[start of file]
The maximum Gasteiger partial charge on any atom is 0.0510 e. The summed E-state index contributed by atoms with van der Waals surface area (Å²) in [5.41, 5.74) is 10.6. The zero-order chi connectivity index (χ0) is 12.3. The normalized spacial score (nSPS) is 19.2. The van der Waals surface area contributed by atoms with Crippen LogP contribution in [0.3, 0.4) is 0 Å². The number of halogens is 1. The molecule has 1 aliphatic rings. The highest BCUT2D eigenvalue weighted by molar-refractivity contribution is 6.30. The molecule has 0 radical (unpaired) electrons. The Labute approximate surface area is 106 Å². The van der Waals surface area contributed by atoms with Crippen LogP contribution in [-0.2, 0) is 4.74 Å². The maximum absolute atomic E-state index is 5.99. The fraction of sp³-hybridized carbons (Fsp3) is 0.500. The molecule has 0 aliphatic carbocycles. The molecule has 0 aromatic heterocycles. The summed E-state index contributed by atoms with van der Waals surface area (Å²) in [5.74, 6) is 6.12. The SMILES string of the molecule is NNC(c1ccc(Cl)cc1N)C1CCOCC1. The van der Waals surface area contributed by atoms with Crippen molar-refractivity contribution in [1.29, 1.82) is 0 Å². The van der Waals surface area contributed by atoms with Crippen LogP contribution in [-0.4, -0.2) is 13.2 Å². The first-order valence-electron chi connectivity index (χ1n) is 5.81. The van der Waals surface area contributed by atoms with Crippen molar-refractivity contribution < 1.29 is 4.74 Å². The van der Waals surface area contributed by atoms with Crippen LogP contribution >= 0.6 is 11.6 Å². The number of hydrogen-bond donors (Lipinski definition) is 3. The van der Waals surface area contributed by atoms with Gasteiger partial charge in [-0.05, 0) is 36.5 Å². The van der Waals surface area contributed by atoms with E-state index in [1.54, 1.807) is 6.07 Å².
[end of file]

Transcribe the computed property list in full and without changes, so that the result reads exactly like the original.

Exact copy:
The maximum Gasteiger partial charge on any atom is 0.0510 e. The summed E-state index contributed by atoms with van der Waals surface area (Å²) in [5.41, 5.74) is 10.6. The zero-order chi connectivity index (χ0) is 12.3. The normalized spacial score (nSPS) is 19.2. The van der Waals surface area contributed by atoms with Crippen LogP contribution in [0.3, 0.4) is 0 Å². The number of halogens is 1. The molecule has 1 aliphatic rings. The highest BCUT2D eigenvalue weighted by molar-refractivity contribution is 6.30. The molecule has 0 radical (unpaired) electrons. The Labute approximate surface area is 106 Å². The van der Waals surface area contributed by atoms with Crippen LogP contribution in [-0.2, 0) is 4.74 Å². The maximum absolute atomic E-state index is 5.99. The fraction of sp³-hybridized carbons (Fsp3) is 0.500. The molecule has 0 aliphatic carbocycles. The molecule has 0 aromatic heterocycles. The summed E-state index contributed by atoms with van der Waals surface area (Å²) in [5.74, 6) is 6.12. The SMILES string of the molecule is NNC(c1ccc(Cl)cc1N)C1CCOCC1. The van der Waals surface area contributed by atoms with Crippen molar-refractivity contribution in [1.29, 1.82) is 0 Å². The van der Waals surface area contributed by atoms with Crippen LogP contribution in [-0.4, -0.2) is 13.2 Å². The first-order valence-electron chi connectivity index (χ1n) is 5.81. The van der Waals surface area contributed by atoms with Crippen molar-refractivity contribution < 1.29 is 4.74 Å². The van der Waals surface area contributed by atoms with Crippen LogP contribution >= 0.6 is 11.6 Å². The number of hydrogen-bond donors (Lipinski definition) is 3. The van der Waals surface area contributed by atoms with Gasteiger partial charge in [-0.05, 0) is 36.5 Å². The van der Waals surface area contributed by atoms with E-state index in [1.54, 1.807) is 6.07 Å².